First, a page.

The case of Malzberg and Resnick and Rabe is a paragon of disproportionate punishment. Normal practice when complaints about a writer arrive is to tell him not to repeat the gaffe. Normally, policies are enacted before they are enforced. Here the punishments were cruel, unusual, and ex post facto.
The case against Elizabeth Moon can only be called deliberate lunacy. No one in his right mind was actually in any real fear that the convention hotel would be bombed if she were the guest of honor, but safe if she were only a guest. It was madness by design.
Why this approach? Why so much hogwash?
False accusations are used even when true accusations would serve better, because the sheep now know that truth is no defense.
Hypocrisy serves better than honest and open accusations, for the scapegoat might prove his case if confronted with a real accusation. Best to accuse him of something else, lest the debate become cluttered with facts.
For the same reason, arbitrarily selecting an innocent scapegoat is just as useful as selecting a guilty one, since the sheep stand in greater awe and fear when none knows on whose back the lash will fall. Innocence is no defense.
Few of these purge victims are conservative. The leftists are turning on their own. Ideological loyalty is no defense.
The disproportion of the punishment is to deter defiance. If the punishments were predictable, a sheep could make a calculation of whether the suffering was worth the freedom to speak one’s mind. But the punishments are irrational, so the price is unknown.
And making utterly lunatic accusations is done to humiliate not the accused but the accusers. Each sheep is forced to parrot nonsense lest he be scapegoated next. This drives home how powerless he is. He no longer owns his own mouth, nor keep his tongue free from nonsense and blither. This breaks his spirit.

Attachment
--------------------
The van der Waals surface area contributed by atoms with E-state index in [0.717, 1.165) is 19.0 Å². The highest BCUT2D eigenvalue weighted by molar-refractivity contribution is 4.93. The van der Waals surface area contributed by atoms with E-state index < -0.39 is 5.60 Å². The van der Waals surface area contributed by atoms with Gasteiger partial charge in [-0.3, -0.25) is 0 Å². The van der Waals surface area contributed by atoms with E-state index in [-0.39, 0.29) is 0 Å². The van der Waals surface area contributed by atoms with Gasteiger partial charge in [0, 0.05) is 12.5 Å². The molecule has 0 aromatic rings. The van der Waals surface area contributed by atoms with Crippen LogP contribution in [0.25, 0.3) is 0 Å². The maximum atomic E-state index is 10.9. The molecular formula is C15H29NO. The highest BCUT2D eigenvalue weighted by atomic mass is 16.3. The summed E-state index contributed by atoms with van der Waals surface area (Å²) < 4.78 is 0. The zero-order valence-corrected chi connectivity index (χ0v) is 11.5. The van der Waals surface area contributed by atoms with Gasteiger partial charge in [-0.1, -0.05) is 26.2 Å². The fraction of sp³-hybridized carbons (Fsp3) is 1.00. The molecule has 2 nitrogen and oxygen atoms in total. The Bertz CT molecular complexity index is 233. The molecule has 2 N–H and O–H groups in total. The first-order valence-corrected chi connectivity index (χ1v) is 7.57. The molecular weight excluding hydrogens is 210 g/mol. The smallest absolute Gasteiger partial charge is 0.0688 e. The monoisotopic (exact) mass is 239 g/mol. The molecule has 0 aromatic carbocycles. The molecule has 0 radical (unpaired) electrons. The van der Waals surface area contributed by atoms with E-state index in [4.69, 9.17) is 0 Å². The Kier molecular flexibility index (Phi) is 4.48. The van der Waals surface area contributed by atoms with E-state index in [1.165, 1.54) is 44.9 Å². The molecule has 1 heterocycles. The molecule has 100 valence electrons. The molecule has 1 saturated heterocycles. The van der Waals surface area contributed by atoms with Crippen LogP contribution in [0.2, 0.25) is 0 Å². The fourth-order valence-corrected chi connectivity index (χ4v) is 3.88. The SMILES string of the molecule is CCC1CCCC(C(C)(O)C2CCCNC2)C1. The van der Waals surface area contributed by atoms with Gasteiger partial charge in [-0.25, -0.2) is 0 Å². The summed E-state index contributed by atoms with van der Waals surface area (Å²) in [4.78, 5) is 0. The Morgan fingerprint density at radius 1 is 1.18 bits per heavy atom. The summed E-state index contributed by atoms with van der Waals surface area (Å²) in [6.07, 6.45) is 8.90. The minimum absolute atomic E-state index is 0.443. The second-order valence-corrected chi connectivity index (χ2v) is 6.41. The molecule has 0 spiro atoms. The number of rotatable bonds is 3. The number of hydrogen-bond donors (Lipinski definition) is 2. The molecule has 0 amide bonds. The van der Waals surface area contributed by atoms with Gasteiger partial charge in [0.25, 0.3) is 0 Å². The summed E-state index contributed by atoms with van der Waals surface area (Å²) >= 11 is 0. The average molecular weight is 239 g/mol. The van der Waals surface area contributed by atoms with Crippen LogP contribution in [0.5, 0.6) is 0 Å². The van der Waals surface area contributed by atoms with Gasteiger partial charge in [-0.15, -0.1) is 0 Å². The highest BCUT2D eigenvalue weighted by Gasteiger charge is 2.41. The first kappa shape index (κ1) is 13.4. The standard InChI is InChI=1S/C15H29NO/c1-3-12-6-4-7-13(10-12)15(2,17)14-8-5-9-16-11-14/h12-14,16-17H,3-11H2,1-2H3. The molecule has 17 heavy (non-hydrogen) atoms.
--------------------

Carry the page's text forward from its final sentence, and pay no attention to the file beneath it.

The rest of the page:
The purpose of all this hogwash is not to aid the plight of minorities. The purpose is power. The purpose is terror.
One need not ignite a suicide-bomb to enact a reign of terror. One need only have the power to hurt a man’s reputation or income, and be willing to use the power in an arbitrary, treacherous, lunatic, and cruel fashion. For this, the poisonous tongue suffices.
At one time, science fiction was an oasis of intellectual liberty, a place where no idea was sacrosanct and no idea was unwelcome. Now speculative fiction makes speculative thinkers so unwelcome that, after a decade of support, I resigned my membership in SFWA in disgust. SFWA bears no blame for all these witch-hunts, or even most; but SFWA spreads the moral atmosphere congenial to the witch-hunters, hence not congenial to my dues money.
Be warned. If this is how overgrown that playground of live-and-let-live nonconformists, geeks, and weirdos known as science fiction has become, how long before all the fields and gardens of civilization are smothered by this tangled and malodorous weed of terror, accusation, and thought police?
The lunatic Left planned and struggled for years, decades, to achieve their cultural influence. Let us imitate their perseverance, and retake our lost home one mind, one institution, at a time. Start by praying.
John C. Wright is a Nebula Award–nominated science fiction author whose work has received noteworthy critical and popular acclaim. Publishers Weekly called him “This fledgling century’s most important new SF talent.” He is the author, most recently, of Awake in the Night Land and The Judge of Ages. His website is www.scifiwright.com.